For a long time, it was believed that cats were resistant to influenza. Today, it is clear, that cats, dogs, ferrets and other carnivores are involved in the worldwide circulation of IAVs [10].

    3.1. Low Pathogenic IAVs

    Early experiments revealed that cats are susceptible to some IAVs isolated from humans, birds and seals, which usually only induce subclinical infections or a mild fever [11][12][13].
    Additionally, canine IAV can occasionally be transmitted to cats. The first outbreak of severe influenza in dogs occurred in 2002 in English foxhounds and was caused by equine H3N8 IAV [14]. Serological studies revealed that this agent, adapted to dogs as canine IAV, was circulating among racing greyhounds in the USA from the early 2000s [15]. After an outbreak in Florida, this virus spread to other breeds and regions of the USA, particularly to shelters [16][17][18]. Another cross-species transmission of the H3N8 IAV to dogs was documented during an epidemic of equine influenza in Australia in 2007 [19]. Natural equine H3N8 IAV infection has not been found in cats thus far, but after experimental inoculation, cats do develop the disease, shed the virus, and transmit the infection to other cats via contact [20].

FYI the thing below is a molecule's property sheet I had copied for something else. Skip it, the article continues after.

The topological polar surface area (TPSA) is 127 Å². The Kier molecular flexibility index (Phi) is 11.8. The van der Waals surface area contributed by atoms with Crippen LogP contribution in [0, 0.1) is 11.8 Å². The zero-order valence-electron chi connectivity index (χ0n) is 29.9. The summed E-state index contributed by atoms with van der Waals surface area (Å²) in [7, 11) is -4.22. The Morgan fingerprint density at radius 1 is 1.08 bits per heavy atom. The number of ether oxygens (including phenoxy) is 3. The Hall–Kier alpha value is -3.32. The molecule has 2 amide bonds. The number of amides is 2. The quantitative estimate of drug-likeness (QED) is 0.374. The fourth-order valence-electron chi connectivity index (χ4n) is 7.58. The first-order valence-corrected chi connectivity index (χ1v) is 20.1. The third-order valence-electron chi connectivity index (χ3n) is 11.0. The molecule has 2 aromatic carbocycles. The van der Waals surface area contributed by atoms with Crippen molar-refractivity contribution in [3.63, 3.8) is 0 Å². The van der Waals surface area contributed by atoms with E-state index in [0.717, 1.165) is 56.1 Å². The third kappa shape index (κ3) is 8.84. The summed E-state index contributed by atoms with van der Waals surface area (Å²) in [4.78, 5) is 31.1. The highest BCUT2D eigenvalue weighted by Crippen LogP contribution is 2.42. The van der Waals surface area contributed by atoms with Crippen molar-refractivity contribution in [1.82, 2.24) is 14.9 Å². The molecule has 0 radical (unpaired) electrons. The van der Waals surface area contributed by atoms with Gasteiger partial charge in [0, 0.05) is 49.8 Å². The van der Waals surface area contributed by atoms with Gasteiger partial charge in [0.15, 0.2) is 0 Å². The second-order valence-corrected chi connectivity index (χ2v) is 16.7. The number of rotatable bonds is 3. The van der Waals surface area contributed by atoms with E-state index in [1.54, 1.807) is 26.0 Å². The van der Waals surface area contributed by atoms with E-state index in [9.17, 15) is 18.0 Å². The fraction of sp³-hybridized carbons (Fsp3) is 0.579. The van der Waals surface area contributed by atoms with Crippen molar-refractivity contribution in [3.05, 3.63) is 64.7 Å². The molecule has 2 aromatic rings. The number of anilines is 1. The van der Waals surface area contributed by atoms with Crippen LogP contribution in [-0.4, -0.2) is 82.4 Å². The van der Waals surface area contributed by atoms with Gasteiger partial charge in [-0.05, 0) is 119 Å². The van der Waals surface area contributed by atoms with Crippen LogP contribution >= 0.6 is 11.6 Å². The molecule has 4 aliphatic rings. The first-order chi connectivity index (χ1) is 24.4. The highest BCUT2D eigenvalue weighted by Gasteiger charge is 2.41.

In South Korea and China, around 2004–2005, a H3N2 IAV emerged in dogs, most probably of avian origin, and became enzootic there [21][22]. Since 2015, this agent has been repeatedly introduced to the USA and Canada by dogs rescued from Asian meat production farms, resulting in several outbreaks [10][23]. Cross-species transmission of this virus is possible as, after experimental inoculations, ferrets, guinea pigs and cats have all been infected [24]. Furthermore, natural feline outbreaks with fever, tachypnoea, sneezing, coughing, dyspnoea and lethargy were noted in two shelters [25][26]. In one of these shelters, the morbidity rate was 100% and the mortality rate was 40%. Although cats can be infected via direct dog-to-cat or cat-to-cat transfer, this virus obviously replicates less efficiently in cats than in dogs, as natural feline outbreaks appear to be very rare. Such outbreaks were largely confined to shelters, and the virus does not appear to undergo prolonged transmission in household cats [23].